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The Innocence of Experience in World of Tomorrow

written by rick January 19, 2016
The Innocence of Experience in World of Tomorrow

Don Hertzfeldt is a magician. Beginning with basic elements – rudimentary stick figures and bemused, detached commentary on modern life – he constructs elaborate universes. Their small details become invested with meaning and heartbreak, and the intentionally simple becomes endlessly complex. He did this in It’s Such A Beautiful Day, one of my favorite films of 2012, and he did it again in World of Tomorrow, one of my favorite films of 2015.

The key difference between the two? Roughly 45 minutes. Both share Hertzfeldt’s existential playfulness, uncanny ability to generate deep empathy from absurdist humor, and deep sadness, but the compression of time (and, so, themes) in World of Tomorrow actually works to its benefit. Judged solely on ideas, it’s the headiest 15 minutes you’re likely to spend watching a film today. It might also be the most beautiful.

For a 15-minute short film, World of Tomorrow is also remarkably hard to summarize. This might also result from the fact that I don’t want to give away the good jokes (and there are a lot of good jokes), but let’s give it a try.

In essence, WoT is the story of Emily Prime, a toddler visited by her own clone from the future, a “third-generation” Emily who has come to take her on a tour of the world she will live in and explain how things will work when she grows up. In a structural sense, it’s a familiar story of the future fantastic, not that far removed from It’s A Wonderful Life or A Christmas Carol.

Unlike Capra or Dickens, though, Hertzfeldt doesn’t start with a protagonist on the brink of disaster or marked by his own cruel choices – he starts with an adorable young girl who serves as an audience surrogate, as oblivious to where we’re headed as we are. Emily Prime’s blinking lack of comprehension, typical 3-year-old’s read on the messages being conveyed, and occasional insight, overwhelming in its innocence, is one of the film’s recurring themes.

It’s a discourse between innocence and experience – the in-joke is that we viewers are also innocent about the world of tomorrow the film sets out to describe. As it turns out, the world of tomorrow is pretty bleak.

For one thing, the earth is uninhabitable. The elite and the prosperous have taken off for different realms first-class, mapping their consciousnesses into small black boxes shot into space, while the poor and desperate book their transit with budget space-travel companies, trips that routinely don’t end well. The process of cloning has led to eternal life of a sort, though our future selves are subject to predictable deterioration and acute existential angst. Category confusion emerges: you might fall in love with a rock, for instance. Desire outlasts the ability to make sense of what one desires. But, third-generation Emily assures Emily Prime, on the whole things have worked out, so don’t worry. Emily Prime’s response: “I had lunch today.”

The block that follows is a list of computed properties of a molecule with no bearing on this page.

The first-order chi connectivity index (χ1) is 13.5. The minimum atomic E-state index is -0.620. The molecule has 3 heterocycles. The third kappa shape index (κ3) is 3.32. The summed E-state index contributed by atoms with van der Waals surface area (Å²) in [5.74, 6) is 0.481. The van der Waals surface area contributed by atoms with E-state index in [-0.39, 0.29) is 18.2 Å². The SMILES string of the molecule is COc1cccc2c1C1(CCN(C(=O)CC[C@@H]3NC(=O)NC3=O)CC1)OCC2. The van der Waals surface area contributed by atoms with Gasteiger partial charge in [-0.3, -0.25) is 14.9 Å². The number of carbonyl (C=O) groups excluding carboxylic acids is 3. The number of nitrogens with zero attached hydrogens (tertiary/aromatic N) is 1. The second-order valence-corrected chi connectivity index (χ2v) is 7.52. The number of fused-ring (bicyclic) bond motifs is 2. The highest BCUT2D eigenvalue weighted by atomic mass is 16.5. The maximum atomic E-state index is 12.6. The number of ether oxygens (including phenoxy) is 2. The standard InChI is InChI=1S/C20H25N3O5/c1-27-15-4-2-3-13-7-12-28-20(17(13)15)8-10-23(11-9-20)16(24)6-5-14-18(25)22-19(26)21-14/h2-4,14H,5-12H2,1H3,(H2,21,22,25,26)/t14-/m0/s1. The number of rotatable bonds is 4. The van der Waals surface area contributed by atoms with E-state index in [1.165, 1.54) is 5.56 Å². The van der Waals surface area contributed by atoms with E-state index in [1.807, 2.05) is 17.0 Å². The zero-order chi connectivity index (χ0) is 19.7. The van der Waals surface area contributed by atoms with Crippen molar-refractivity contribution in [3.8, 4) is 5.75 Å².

In It’s A Beautiful Day, these sorts of offhand jokes started to run a bit long by the end. That’s a profoundly emotional film and has much to recommend it, but it’s also one that seems calculated and almost callous by comparison to WoT. The deep investment in this world, and especially in these characters, and even more especially in Emily Prime, add a certain gentleness that is, by the end of WoT‘s 15 minutes, utterly devastating.

As Noel Murray wrote (in what I consider the definitive review and which you should go read right now), this is a film focused on how “humanity is obsessed with preservation and nostalgia” – its central conceit is a visit from the future, in part to acquire an old memory, something real and tangible to hold onto. As third-generation Emily tells us, most memories in the future are of people watching people watching people watch screens. Emily Prime’s innocence and active, direct engagement with her world have a vitality her future version admires and longs for, centuries ahead. “Now,” she is told by her sort-of-self, “is the envy of all the dead.”

So a film portraying a dystopian techno-future ends up being an affirmation of life as its lived. The skewed view, seen through a child’s eyes and the spellbinding geometric shapes that make up most of the world(s), reveals so much more about today than the future. That’s always been the goal of speculative fiction, but it’s a rare thing to pull off, with a mastery of visual storytelling and with what seems so little effort.

World of Tomorrow is a kind of small magic, and it’s the best short film I’ve ever seen.

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